How to get the best deal on your mortgage

Navigating the mortgage minefield is no easy task [PA Photo/thinkstockphotos]

Navigating the mortgage minefield is no easy task [PA Photo/thinkstockphotos] - Credit: PA

Lenders have been raising their fixed mortgage rates in recent weeks – but it’s still possible to get a good deal. Vicky Shaw found out how...

What’s happening?

Mortgage rates being offered by lenders have crept up in recent weeks, with dozens of providers upping their rates between mid-September and mid-October.

What’s the background?

There have been hints that the Bank of England’s base rate could soon edge up from its low of 0.25 per cent. Charlotte Nelson, a spokeswoman for financial website, says that, amid the speculation about a possible base rate rise, swap rates, which lenders use to price their loans, have been heading upwards. She says: “Swap rates have started to increase, which has caused lenders to rethink their offerings.”

Who’s affected?

David Hollingworth, from broker London & Country Mortgages, says several larger and smaller lenders have been increasing the rates they are offering, with some ultra-low fixed-rates being pulled off the market altogether. “This acts as a reminder that those rates won’t stay that low forever and actually they’re already on the move,” he explains. The rate increases have also been made across large chunks of lenders’ ranges, he says, so people with bigger and smaller deposits could be affected. Hollingworth adds: “Right the way through the loan-to-value range now, from the lowest of the low right the way up, you’re seeing increases in fixed rates.”

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Does that mean the deals on offer are now quite poor?

By historic standards, the mortgage rates on offer are still very low, so there are still many good deals out there. Hollingworth says: “The rates are still very, very low,” but “the very lowest rates are rapidly disappearing. “I think this is something that will trigger people to take action if they haven’t already, because they are going to miss out on the very lowest rates potentially,” he says, “but there’s still a lot of competitive rates out there, so it’s not too late if they are able to get their skates on.”

What’s the best length of time to fix my mortgage rate for?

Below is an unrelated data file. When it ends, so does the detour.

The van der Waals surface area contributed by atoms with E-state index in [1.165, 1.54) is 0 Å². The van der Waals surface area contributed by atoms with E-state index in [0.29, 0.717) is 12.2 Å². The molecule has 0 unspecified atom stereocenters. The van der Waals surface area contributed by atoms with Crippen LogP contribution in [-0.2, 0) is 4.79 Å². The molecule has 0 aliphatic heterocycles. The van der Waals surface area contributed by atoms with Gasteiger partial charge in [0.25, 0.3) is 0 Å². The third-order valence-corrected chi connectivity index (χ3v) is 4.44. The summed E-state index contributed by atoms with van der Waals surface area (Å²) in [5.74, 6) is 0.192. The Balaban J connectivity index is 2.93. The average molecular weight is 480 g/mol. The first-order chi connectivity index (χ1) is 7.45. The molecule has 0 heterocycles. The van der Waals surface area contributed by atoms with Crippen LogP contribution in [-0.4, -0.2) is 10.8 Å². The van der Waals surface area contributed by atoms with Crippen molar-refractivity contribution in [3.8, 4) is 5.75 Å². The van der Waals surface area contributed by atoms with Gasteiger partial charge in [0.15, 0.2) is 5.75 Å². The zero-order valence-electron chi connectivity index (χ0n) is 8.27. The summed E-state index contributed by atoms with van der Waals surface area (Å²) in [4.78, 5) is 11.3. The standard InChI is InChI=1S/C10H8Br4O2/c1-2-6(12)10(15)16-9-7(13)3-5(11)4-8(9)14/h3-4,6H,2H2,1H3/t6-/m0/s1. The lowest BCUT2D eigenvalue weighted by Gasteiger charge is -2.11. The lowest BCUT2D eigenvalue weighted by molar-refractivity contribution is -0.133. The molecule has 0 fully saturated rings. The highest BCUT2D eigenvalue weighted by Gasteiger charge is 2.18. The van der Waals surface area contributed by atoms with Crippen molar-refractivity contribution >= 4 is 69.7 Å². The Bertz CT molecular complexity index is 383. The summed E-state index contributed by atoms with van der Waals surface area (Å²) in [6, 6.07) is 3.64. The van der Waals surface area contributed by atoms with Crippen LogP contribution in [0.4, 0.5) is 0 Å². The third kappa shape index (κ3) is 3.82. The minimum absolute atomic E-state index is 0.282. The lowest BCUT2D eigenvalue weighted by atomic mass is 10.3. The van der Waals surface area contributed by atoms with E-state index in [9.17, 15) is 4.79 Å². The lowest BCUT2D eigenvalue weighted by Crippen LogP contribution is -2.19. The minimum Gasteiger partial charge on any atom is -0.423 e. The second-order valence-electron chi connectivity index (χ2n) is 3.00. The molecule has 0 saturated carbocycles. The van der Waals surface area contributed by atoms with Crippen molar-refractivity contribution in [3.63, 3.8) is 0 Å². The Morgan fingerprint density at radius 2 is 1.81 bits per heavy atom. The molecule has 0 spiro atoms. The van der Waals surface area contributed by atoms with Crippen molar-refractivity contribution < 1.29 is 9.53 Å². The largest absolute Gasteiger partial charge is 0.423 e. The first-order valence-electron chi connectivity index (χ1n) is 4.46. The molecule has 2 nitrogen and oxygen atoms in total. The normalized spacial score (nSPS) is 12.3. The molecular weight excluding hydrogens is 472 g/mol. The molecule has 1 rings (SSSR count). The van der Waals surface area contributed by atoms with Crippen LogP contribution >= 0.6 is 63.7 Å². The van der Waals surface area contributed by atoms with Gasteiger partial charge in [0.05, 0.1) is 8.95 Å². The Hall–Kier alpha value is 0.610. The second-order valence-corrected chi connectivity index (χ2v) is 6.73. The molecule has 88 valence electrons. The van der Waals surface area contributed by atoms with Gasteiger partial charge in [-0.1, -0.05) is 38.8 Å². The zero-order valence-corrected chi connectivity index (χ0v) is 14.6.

This will depend on individual circumstances and how far into the future you feel comfortable locking yourself into a deal for. A longer term fixed deal means you have certainty over your mortgage payments for a longer period, but a shorter term deal may have a lower rate, and will also free the borrower up more quickly if their circumstances change in the future - so the pros and cons need to be carefully weighed up.

Shorter-term deals may last for a couple of years, or longer-term deals may last for five, or even 10 years if you feel happy locking yourself into a deal for the next decade. Hollingworth says that a possible base rate on the horizon could mean more people locking themselves into fixed-rate deals to insulate themselves from potential interest rate rises.

He says: “The question will be whether they go for the very cheapest rates, which are the shorter-term fixes, or consider longer-term.” For borrowers wanting longer-term certainty and weighing up whether to go for a five or 10-year deal, Hollingworth suggests a possible compromise could be a seven-year fix, with Coventry Building Society having brought out these deals.

What else should borrowers consider?

When choosing the right mortgage, Hollingworth says it’s important to factor in any fees as well as incentives, such as cashback or free legal packages, as well as the rate. He adds that if people are nearing the end of their current mortgage deal, some lenders will make mortgage offers which are valid for up to six months, so they could consider trying to lock into a deal now which they may not start for half a year.